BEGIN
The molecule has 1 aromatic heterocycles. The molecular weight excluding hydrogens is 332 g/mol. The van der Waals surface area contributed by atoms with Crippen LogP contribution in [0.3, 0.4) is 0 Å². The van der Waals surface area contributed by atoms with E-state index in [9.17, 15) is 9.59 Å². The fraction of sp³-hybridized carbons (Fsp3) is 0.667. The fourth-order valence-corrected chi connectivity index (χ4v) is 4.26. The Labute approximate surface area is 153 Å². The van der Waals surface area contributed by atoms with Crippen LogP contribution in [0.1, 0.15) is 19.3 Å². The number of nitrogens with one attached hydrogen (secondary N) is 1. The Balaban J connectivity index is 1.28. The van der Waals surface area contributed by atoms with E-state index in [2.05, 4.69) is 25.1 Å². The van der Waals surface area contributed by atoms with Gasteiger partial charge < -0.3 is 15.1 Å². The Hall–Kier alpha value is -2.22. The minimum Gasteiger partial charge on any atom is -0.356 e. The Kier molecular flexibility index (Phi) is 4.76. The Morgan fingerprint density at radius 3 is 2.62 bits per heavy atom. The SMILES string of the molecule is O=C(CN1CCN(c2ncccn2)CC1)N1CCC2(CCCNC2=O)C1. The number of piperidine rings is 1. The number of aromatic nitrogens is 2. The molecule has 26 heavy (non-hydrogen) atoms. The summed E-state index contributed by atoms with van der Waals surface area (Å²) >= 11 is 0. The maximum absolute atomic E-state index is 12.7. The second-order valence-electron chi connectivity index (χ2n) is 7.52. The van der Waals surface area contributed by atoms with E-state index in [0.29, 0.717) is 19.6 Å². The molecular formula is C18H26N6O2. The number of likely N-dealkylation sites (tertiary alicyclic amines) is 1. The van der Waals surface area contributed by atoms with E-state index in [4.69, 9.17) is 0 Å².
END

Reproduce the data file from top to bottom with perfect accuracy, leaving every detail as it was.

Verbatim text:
The molecule has 1 aromatic heterocycles. The molecular weight excluding hydrogens is 332 g/mol. The van der Waals surface area contributed by atoms with Crippen LogP contribution in [0.3, 0.4) is 0 Å². The van der Waals surface area contributed by atoms with E-state index in [9.17, 15) is 9.59 Å². The fraction of sp³-hybridized carbons (Fsp3) is 0.667. The fourth-order valence-corrected chi connectivity index (χ4v) is 4.26. The Labute approximate surface area is 153 Å². The van der Waals surface area contributed by atoms with Crippen LogP contribution in [0.1, 0.15) is 19.3 Å². The number of nitrogens with one attached hydrogen (secondary N) is 1. The Balaban J connectivity index is 1.28. The van der Waals surface area contributed by atoms with E-state index in [2.05, 4.69) is 25.1 Å². The van der Waals surface area contributed by atoms with Gasteiger partial charge < -0.3 is 15.1 Å². The Hall–Kier alpha value is -2.22. The minimum Gasteiger partial charge on any atom is -0.356 e. The Kier molecular flexibility index (Phi) is 4.76. The Morgan fingerprint density at radius 3 is 2.62 bits per heavy atom. The SMILES string of the molecule is O=C(CN1CCN(c2ncccn2)CC1)N1CCC2(CCCNC2=O)C1. The number of piperidine rings is 1. The number of aromatic nitrogens is 2. The molecule has 26 heavy (non-hydrogen) atoms. The summed E-state index contributed by atoms with van der Waals surface area (Å²) >= 11 is 0. The maximum absolute atomic E-state index is 12.7. The second-order valence-electron chi connectivity index (χ2n) is 7.52. The van der Waals surface area contributed by atoms with E-state index in [0.29, 0.717) is 19.6 Å². The molecular formula is C18H26N6O2. The number of likely N-dealkylation sites (tertiary alicyclic amines) is 1. The van der Waals surface area contributed by atoms with E-state index in [4.69, 9.17) is 0 Å².